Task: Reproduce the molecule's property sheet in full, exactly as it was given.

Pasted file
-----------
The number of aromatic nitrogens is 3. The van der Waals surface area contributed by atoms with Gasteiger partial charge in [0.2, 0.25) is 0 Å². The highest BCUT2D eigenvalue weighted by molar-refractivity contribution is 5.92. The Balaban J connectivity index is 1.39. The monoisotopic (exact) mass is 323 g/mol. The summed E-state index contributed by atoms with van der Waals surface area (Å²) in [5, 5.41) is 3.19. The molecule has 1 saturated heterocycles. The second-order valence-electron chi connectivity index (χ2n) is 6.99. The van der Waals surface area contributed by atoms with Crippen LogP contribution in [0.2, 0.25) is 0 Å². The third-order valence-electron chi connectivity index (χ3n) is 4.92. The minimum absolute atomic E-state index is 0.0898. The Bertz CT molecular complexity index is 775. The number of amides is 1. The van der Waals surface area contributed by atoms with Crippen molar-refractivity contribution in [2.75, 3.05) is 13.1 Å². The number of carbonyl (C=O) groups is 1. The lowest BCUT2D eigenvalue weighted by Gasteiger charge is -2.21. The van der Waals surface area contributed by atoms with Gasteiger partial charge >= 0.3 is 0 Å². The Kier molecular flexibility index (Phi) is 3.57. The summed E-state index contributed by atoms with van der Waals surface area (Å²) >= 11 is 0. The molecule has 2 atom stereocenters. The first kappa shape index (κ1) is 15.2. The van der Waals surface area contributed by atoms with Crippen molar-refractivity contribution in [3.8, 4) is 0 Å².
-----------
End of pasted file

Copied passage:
The number of aromatic nitrogens is 3. The van der Waals surface area contributed by atoms with Gasteiger partial charge in [0.2, 0.25) is 0 Å². The highest BCUT2D eigenvalue weighted by molar-refractivity contribution is 5.92. The Balaban J connectivity index is 1.39. The monoisotopic (exact) mass is 323 g/mol. The summed E-state index contributed by atoms with van der Waals surface area (Å²) in [5, 5.41) is 3.19. The molecule has 1 saturated heterocycles. The second-order valence-electron chi connectivity index (χ2n) is 6.99. The van der Waals surface area contributed by atoms with Crippen LogP contribution in [0.2, 0.25) is 0 Å². The third-order valence-electron chi connectivity index (χ3n) is 4.92. The minimum absolute atomic E-state index is 0.0898. The Bertz CT molecular complexity index is 775. The number of amides is 1. The van der Waals surface area contributed by atoms with Crippen molar-refractivity contribution in [2.75, 3.05) is 13.1 Å². The number of carbonyl (C=O) groups is 1. The lowest BCUT2D eigenvalue weighted by Gasteiger charge is -2.21. The van der Waals surface area contributed by atoms with Gasteiger partial charge >= 0.3 is 0 Å². The Kier molecular flexibility index (Phi) is 3.57. The summed E-state index contributed by atoms with van der Waals surface area (Å²) >= 11 is 0. The molecule has 2 atom stereocenters. The first kappa shape index (κ1) is 15.2. The van der Waals surface area contributed by atoms with Crippen molar-refractivity contribution in [3.8, 4) is 0 Å².